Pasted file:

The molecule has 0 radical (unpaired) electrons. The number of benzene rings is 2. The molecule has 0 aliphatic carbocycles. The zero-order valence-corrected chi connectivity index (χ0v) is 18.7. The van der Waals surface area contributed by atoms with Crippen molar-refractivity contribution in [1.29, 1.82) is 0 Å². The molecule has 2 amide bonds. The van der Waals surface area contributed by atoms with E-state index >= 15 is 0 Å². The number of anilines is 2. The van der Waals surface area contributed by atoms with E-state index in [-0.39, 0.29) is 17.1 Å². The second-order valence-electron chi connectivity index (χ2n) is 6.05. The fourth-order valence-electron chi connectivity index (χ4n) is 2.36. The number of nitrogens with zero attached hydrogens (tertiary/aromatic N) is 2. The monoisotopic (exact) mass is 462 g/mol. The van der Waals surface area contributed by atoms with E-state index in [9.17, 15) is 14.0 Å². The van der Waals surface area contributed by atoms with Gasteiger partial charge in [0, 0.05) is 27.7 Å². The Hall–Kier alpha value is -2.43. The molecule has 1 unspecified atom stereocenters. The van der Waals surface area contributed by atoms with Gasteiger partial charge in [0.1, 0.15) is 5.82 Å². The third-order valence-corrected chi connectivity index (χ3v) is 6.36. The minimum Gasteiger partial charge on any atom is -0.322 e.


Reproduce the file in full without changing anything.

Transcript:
The molecule has 0 radical (unpaired) electrons. The number of benzene rings is 2. The molecule has 0 aliphatic carbocycles. The zero-order valence-corrected chi connectivity index (χ0v) is 18.7. The van der Waals surface area contributed by atoms with Crippen molar-refractivity contribution in [1.29, 1.82) is 0 Å². The molecule has 2 amide bonds. The van der Waals surface area contributed by atoms with E-state index >= 15 is 0 Å². The number of anilines is 2. The van der Waals surface area contributed by atoms with E-state index in [-0.39, 0.29) is 17.1 Å². The second-order valence-electron chi connectivity index (χ2n) is 6.05. The fourth-order valence-electron chi connectivity index (χ4n) is 2.36. The number of nitrogens with zero attached hydrogens (tertiary/aromatic N) is 2. The monoisotopic (exact) mass is 462 g/mol. The van der Waals surface area contributed by atoms with E-state index in [9.17, 15) is 14.0 Å². The van der Waals surface area contributed by atoms with Gasteiger partial charge in [0, 0.05) is 27.7 Å². The Hall–Kier alpha value is -2.43. The molecule has 1 unspecified atom stereocenters. The van der Waals surface area contributed by atoms with Gasteiger partial charge in [0.1, 0.15) is 5.82 Å². The third-order valence-corrected chi connectivity index (χ3v) is 6.36. The minimum Gasteiger partial charge on any atom is -0.322 e.